Federal Courts Law Review

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FEDERAL COURTS LAW REVIEW -- 2007 Fed. Cts. L. Rev. 3

SAYING WHAT THE LAW IS: HOW CERTAIN LEGAL DOCTRINES IMPEDE THE DEVELOPMENT OF CONSTITUTIONAL LAW AND WHAT COURTS CAN DO ABOUT IT

By Lynn Adelman & Jon Deitrich

Abstract

It has long been the province of the judicial branch to say what the law is, particularly in the area of constitutional interpretation. However, over the past few decades Congress and the Supreme Court have adopted various legal doctrines, including the good faith exception to the exclusionary rule, the habeas corpus standard of review contained in the Antiterrorism and Effective Death Penalty Act (AEDPA), and the doctrine of qualified immunity applicable in civil rights actions, which impede courts' ability to fulfill their role of saying what the Constitution means.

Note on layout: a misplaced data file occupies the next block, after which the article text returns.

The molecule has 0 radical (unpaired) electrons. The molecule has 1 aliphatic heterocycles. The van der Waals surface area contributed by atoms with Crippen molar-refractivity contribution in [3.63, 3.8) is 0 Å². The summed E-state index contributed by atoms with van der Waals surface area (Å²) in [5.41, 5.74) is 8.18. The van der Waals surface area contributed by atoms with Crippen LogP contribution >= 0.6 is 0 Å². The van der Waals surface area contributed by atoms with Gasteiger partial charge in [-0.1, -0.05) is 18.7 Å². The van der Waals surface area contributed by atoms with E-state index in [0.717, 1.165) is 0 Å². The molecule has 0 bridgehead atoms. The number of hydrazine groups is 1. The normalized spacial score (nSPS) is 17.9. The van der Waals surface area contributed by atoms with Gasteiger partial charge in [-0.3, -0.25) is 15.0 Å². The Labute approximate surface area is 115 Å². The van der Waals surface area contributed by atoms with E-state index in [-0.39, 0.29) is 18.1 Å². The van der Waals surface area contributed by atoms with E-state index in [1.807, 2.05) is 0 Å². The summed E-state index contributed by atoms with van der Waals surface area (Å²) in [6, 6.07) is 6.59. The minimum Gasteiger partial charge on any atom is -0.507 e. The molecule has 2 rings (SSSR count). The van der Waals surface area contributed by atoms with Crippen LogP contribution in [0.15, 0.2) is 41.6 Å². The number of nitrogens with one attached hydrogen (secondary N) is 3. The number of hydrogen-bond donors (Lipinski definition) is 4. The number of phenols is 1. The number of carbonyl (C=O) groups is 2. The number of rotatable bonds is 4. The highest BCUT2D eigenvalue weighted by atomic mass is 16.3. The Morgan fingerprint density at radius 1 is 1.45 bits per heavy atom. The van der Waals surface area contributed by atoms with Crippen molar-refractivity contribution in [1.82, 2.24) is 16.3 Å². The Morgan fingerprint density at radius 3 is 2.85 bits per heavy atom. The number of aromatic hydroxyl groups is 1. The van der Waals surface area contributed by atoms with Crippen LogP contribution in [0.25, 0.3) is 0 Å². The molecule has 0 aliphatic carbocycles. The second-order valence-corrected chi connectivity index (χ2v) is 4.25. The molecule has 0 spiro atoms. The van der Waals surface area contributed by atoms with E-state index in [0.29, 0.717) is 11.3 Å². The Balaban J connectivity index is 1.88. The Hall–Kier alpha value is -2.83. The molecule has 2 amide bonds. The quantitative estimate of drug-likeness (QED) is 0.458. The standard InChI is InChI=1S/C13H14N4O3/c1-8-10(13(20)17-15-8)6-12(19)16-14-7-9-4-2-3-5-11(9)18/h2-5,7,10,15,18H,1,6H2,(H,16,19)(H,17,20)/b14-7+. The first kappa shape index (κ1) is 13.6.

This article discusses the manner in which these doctrines impede the development of constitutional law. It then offers suggestions on how courts might overcome the problem. In particular, it encourages courts to continue deciding the constitutional issues presented, even if the doctrines in question preclude courts from granting a remedy in the specific case before them. Failure to do so will result in the stagnation of constitutional law and cause harm to future litigants seeking the protections of the Constitution.

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